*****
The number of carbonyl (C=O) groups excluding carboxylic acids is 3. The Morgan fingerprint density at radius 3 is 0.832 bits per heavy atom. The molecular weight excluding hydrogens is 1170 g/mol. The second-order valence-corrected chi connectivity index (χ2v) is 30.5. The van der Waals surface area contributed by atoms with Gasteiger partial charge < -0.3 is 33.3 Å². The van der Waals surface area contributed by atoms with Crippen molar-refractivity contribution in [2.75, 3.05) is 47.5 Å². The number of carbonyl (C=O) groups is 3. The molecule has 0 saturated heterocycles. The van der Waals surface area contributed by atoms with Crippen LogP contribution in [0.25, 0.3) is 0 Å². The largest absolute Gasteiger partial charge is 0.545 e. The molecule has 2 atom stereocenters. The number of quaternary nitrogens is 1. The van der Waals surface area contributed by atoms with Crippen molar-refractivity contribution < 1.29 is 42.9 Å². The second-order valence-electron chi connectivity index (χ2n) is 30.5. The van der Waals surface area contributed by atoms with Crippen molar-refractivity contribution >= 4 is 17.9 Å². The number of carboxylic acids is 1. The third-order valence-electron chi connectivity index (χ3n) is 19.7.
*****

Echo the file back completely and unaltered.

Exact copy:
The number of carbonyl (C=O) groups excluding carboxylic acids is 3. The Morgan fingerprint density at radius 3 is 0.832 bits per heavy atom. The molecular weight excluding hydrogens is 1170 g/mol. The second-order valence-corrected chi connectivity index (χ2v) is 30.5. The van der Waals surface area contributed by atoms with Gasteiger partial charge < -0.3 is 33.3 Å². The van der Waals surface area contributed by atoms with Crippen molar-refractivity contribution in [2.75, 3.05) is 47.5 Å². The number of carbonyl (C=O) groups is 3. The molecule has 0 saturated heterocycles. The van der Waals surface area contributed by atoms with Crippen LogP contribution in [0.25, 0.3) is 0 Å². The largest absolute Gasteiger partial charge is 0.545 e. The molecule has 2 atom stereocenters. The number of quaternary nitrogens is 1. The van der Waals surface area contributed by atoms with Crippen molar-refractivity contribution < 1.29 is 42.9 Å². The second-order valence-electron chi connectivity index (χ2n) is 30.5. The van der Waals surface area contributed by atoms with Crippen molar-refractivity contribution >= 4 is 17.9 Å². The number of carboxylic acids is 1. The third-order valence-electron chi connectivity index (χ3n) is 19.7.